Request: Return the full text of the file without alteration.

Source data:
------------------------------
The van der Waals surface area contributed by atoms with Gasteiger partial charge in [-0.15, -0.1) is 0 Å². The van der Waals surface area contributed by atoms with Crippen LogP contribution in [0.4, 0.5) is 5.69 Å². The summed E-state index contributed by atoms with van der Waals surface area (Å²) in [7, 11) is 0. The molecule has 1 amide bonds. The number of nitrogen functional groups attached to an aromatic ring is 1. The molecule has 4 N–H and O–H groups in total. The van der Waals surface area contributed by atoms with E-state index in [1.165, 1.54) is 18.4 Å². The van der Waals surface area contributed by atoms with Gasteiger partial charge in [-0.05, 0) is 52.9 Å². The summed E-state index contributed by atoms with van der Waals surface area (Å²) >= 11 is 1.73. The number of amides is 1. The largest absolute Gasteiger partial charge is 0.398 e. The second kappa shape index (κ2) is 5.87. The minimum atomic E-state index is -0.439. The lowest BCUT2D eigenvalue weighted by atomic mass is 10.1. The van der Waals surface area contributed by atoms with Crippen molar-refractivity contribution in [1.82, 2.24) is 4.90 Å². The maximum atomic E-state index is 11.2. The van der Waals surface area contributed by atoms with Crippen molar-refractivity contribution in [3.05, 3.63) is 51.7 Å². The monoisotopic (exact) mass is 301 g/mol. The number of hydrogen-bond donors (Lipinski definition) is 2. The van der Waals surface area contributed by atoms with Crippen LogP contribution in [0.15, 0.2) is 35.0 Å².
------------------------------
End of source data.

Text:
The van der Waals surface area contributed by atoms with Gasteiger partial charge in [-0.15, -0.1) is 0 Å². The van der Waals surface area contributed by atoms with Crippen LogP contribution in [0.4, 0.5) is 5.69 Å². The summed E-state index contributed by atoms with van der Waals surface area (Å²) in [7, 11) is 0. The molecule has 1 amide bonds. The number of nitrogen functional groups attached to an aromatic ring is 1. The molecule has 4 N–H and O–H groups in total. The van der Waals surface area contributed by atoms with E-state index in [1.165, 1.54) is 18.4 Å². The van der Waals surface area contributed by atoms with Gasteiger partial charge in [-0.05, 0) is 52.9 Å². The summed E-state index contributed by atoms with van der Waals surface area (Å²) >= 11 is 1.73. The number of amides is 1. The largest absolute Gasteiger partial charge is 0.398 e. The second kappa shape index (κ2) is 5.87. The minimum atomic E-state index is -0.439. The lowest BCUT2D eigenvalue weighted by atomic mass is 10.1. The van der Waals surface area contributed by atoms with Crippen molar-refractivity contribution in [1.82, 2.24) is 4.90 Å². The maximum atomic E-state index is 11.2. The van der Waals surface area contributed by atoms with Crippen molar-refractivity contribution in [3.05, 3.63) is 51.7 Å². The monoisotopic (exact) mass is 301 g/mol. The number of hydrogen-bond donors (Lipinski definition) is 2. The van der Waals surface area contributed by atoms with Crippen LogP contribution in [0.15, 0.2) is 35.0 Å².